Death Finds a Way: A Janie Riley Mystery
by Lorine McGinnis Schulze
Janie Riley is an avid genealogist with a habit of stumbling on to dead bodies. She and her husband head to Salt Lake City Utah to research Janie's elusive 4th great-grandmother. But her search into the past leads her to a dark secret. Can she solve the mysteries of the past and the present before disaster strikes? Available now on Amazon.com and Amazon.ca
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Mohawk History & Genealogy
My ninth great-grandmother, Ots-Toch or Alstock, who was born circa 1620 in the Mohawk village of Canajoharie, New
York, was the reason for my delving into the culture and traditions of the Mohawk nation. Ots-Toch married a Dutch settler,
Cornelis Van Slyke, but never left the Mohawk village. I became intrigued with her story and wanted to know more about her
heritage and mine. Brian Brown generously shared his own research, much of which you can read on these pages.
The Mohawk were primarily an agricultural people. They planted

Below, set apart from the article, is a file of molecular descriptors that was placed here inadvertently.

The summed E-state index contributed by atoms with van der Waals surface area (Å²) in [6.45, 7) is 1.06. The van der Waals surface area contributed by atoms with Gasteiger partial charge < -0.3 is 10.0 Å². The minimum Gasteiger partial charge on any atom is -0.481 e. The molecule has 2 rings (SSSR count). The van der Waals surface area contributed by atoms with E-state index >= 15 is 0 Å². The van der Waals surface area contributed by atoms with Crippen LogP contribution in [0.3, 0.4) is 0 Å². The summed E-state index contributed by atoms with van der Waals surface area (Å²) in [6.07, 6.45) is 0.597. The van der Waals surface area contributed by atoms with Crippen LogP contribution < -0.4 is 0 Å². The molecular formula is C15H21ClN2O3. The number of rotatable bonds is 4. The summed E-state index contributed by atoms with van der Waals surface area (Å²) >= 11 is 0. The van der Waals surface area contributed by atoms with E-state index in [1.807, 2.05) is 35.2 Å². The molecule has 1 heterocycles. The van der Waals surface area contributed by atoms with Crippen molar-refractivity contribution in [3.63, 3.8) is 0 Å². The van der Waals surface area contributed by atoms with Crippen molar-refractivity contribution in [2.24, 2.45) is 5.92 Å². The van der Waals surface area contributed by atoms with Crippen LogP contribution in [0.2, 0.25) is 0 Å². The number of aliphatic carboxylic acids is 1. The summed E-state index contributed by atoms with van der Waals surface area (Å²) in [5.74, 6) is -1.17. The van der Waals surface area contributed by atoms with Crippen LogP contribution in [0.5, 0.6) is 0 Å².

extensive gardens around their villages. The three main crops (corn, beans,
and squash) were called the "three sisters" due to their important role in
sustaining the life of the Iroquois. Other crops included artichokes,
pumpkins, sunflowers (for the seeds and the oil) tobacco and various herbal
plants, grown in small quantities for teas or medicines.
Growing crops was almost exclusively the work of women and girls. Men and boys rarely participated. This is interesting, since some
estimates are that corn comprised 60-65% of the diet. Add the other
vegetables, and more than 80% of the diet came from women's activities!
Wild plants contributed no more than 1% of the diet, but the
Iroquois were familiar with a number of edible nuts, tubers, berries etc.,
which added variety to the diet. Men and boys finding berries in the
woods, would eat their fill and maybe take a handful to munch on later, but
would not collect plant foods for others. This was again, women's work. Women and girls would take baskets, collect the berries (or whatever) to
take back to the village for all to share.
Most cooking seems to have consisted of soups or stews
containing whatever happened to be available thrown together, cooked and served on wooden plates with wooden spoons.
Their food sources led to a definite annual cycle for the Iroquois which is discussed on Cycles: